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Are you being served?

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Lewis child 1.jpgWELCOME to Lewis’s Bank Limited, an undoubtedly British phenomenon, and a clever idea, too – when you are shopping in the department store, what better way to get your hands on more cash for your purchases than by visiting the in-store bank!   With a branch in Glasgow, Lewis’s Bank gives Martins a foothold in Scotland, and Lewis’s founding principle of making banking available to all, sits well with Martins own ideals.  The novelty of a children’s counter appeals to families, who are able to shop and bank together on a Saturday afternoon, making the savings habit even easier to pick up.

 

In this section, we bring together articles and images that help tell the story of Lewis’s brief but productive time with Martins Bank.  Lewis’s Bank was sold to Lloyds Bank in 1967, and continued to trade well into the 1980s   In an attempt to make Lewis’s staff feel as welcome as possible, and to continue the tradition of visiting and reporting on branches throughout the country, Martins Bank Magazine was to feature Lewis’s Branches and staff in its pages over the nine year period of Lewis’s ownership by Martins.

 

Thanks to this action, a small number of precious photographs remain today and provide a rare glimpse into the world of Lewis’s Bank between 1958 and 1967. It seems to have been a very happy world both for staff and for customers. 

 

Sadly, the only branch of Lewis’s Department Store to remain open into the twenty-first century - the magnificent Liverpool store – announced closure plans early in 2010.  Although run by a different company for a number of years, the name Lewis’s was retained, to indicate the distinguished history of one of Liverpool’s most loved shops.  It would seem however that with competition, not least from online stores, Lewis’s is no longer strong enough to survive. 

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“The People’s Bank”…

 

Special thanks to Barclays Group Archive and Lloyds Banking Group Archive.

Some text is abridged from FOUR CENTURIES OF BANKING

© Martins Bank Limited 1964

 

Lewis's Bank ad 1.jpgIn July 1958, Martins acquired the full share capital of Lewis's Bank Limited, which was a notable step forward, quantitatively the largest since 1928. Lewis's Bank became a wholly owned subsidiary of Martins Bank, but retained its name and its services and facilities to its customers.

 

Lewis's Bank was started in 1928 as a department of Lewis's store, which had been founded almost a century earlier in Liverpool.  In 1934 it was formed into a private limited company as a subsidiary of Lewis's Limited, and branch banks were opened in all Lewis's stores—at Liverpool, Manchester, Birmingham, Glasgow, Leeds, Hanley, Leicester, Bristol and London (Selfridges). Its convenient banking hours, including Saturday afternoon opening, and its family services attracted over 130,000 depositors, with total deposits of over £12 million.

 

An advertisement in the Daily Dispatch of 2 December 1928 explained the popular aim of Lewis's Bank: 'During the past seventy-five years Lewis's has grown from a tiny shop in Ranelagh Street to be the largest departmental store organisation outside London. Lewis's Bank will be the People's Bank, and it will be conducted in the same spirit of catering for and service to the public that characterises all the other departments of their business. Lewis's Bank will accept any amount from one shilling upwards and will pay out withdrawals at any time without previous notice.    . . . Lewis's Bank will issue Home Safes to encourage children to save.    . . . There will be nothing stiff and formal about Lewis's Bank.'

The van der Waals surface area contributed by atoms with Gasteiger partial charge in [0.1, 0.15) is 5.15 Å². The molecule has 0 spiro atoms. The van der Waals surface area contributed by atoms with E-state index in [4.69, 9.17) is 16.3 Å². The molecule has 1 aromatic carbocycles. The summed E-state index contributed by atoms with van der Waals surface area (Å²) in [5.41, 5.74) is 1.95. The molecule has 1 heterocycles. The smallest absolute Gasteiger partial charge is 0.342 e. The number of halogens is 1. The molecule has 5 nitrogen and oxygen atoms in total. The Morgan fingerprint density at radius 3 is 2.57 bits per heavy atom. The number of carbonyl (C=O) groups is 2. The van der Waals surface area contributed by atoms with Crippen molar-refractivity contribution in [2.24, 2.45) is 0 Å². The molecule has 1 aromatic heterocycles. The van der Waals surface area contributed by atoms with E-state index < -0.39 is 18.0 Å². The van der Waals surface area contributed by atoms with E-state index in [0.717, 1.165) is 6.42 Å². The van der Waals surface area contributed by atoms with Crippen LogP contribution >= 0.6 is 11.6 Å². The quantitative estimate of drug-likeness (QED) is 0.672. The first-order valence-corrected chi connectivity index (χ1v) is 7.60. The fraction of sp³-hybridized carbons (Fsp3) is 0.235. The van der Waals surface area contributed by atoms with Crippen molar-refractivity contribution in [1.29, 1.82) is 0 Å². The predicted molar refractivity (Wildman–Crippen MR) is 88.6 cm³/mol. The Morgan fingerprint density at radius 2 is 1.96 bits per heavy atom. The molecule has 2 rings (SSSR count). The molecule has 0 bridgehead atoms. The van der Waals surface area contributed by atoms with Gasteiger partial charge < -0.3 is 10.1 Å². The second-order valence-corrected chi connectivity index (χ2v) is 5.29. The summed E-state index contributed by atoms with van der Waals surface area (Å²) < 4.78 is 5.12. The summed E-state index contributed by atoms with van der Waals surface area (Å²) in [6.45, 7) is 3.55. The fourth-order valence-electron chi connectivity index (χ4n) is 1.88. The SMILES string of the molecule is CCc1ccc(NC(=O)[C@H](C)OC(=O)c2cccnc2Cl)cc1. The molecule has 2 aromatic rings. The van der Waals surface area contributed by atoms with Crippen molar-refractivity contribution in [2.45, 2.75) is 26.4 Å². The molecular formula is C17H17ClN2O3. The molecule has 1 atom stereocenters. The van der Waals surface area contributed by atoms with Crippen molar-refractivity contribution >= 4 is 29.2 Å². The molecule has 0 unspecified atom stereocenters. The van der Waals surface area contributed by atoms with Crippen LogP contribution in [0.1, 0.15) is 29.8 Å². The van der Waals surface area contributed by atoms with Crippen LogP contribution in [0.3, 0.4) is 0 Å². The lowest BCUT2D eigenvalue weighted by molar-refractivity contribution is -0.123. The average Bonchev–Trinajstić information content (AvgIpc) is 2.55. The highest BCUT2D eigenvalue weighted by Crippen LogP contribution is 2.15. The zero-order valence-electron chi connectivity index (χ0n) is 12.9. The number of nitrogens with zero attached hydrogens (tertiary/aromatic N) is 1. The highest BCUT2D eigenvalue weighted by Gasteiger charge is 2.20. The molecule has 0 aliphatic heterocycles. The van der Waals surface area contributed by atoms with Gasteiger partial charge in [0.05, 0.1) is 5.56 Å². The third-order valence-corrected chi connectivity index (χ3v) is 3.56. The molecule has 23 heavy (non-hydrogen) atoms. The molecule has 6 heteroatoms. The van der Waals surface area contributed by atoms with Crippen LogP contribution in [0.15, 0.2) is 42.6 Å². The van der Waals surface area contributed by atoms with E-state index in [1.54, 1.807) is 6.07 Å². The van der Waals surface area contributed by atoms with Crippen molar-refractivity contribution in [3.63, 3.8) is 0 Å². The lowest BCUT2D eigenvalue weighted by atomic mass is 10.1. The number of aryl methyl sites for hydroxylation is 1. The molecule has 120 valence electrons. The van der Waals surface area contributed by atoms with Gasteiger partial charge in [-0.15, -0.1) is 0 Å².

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Thrift is the key…

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1964 Lewis's 2.jpgIn 1964, the latest Lewis’s Store and Bank open at Blackpool, in a building that will go  on to be the home of Woolworths in the town.  At this point, roughly in the middle of its ownership by Martins, Lewis’s Bank issues a home safe in the style of a small book.  We are delighted to have acquired an example which is shown here, alongside an example of a Lewis’s Bank metal home safe which we also recently acquired.  The latter is interesting in that it does not follow the same design as that used by almost every other bank and building society in the country. The lewis’s version is bigger, more solid, and significantly heavier…

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Images © Martins Bank Archive 2013

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1964 Lewis's Book Shaped Money Box Spine MBAThe ten branches of Lewis’s Bank are for the first time listed together on the cover of the “book” moneybox – nine branches are at the Lewis’s Department stores at Birmingham,  Blackpool, Bristol, Glasgow,  Hanley,  Leeds,  Leicester,  Liverpool, and Manchester. The tenth branch of the Bank is to be found inside the prestigious Selfridges Store, at 400 Oxford Street, London.   The book shaped money box is identical in shape and size to Martins’ own version, which by the early 1960s has replaced the older oval shaped metal boxes that have been around since 1921. The spine of the book reads: “Thrift by Lewis’s”, a similar declaration to “First Aid to Thrift”, which is the motto used on Martins’ home safes at this time. Whilst thrift might be the key to savings, the only actual key to your savings is that which is held at all times by the bank, to prevent you dipping in and frittering away…

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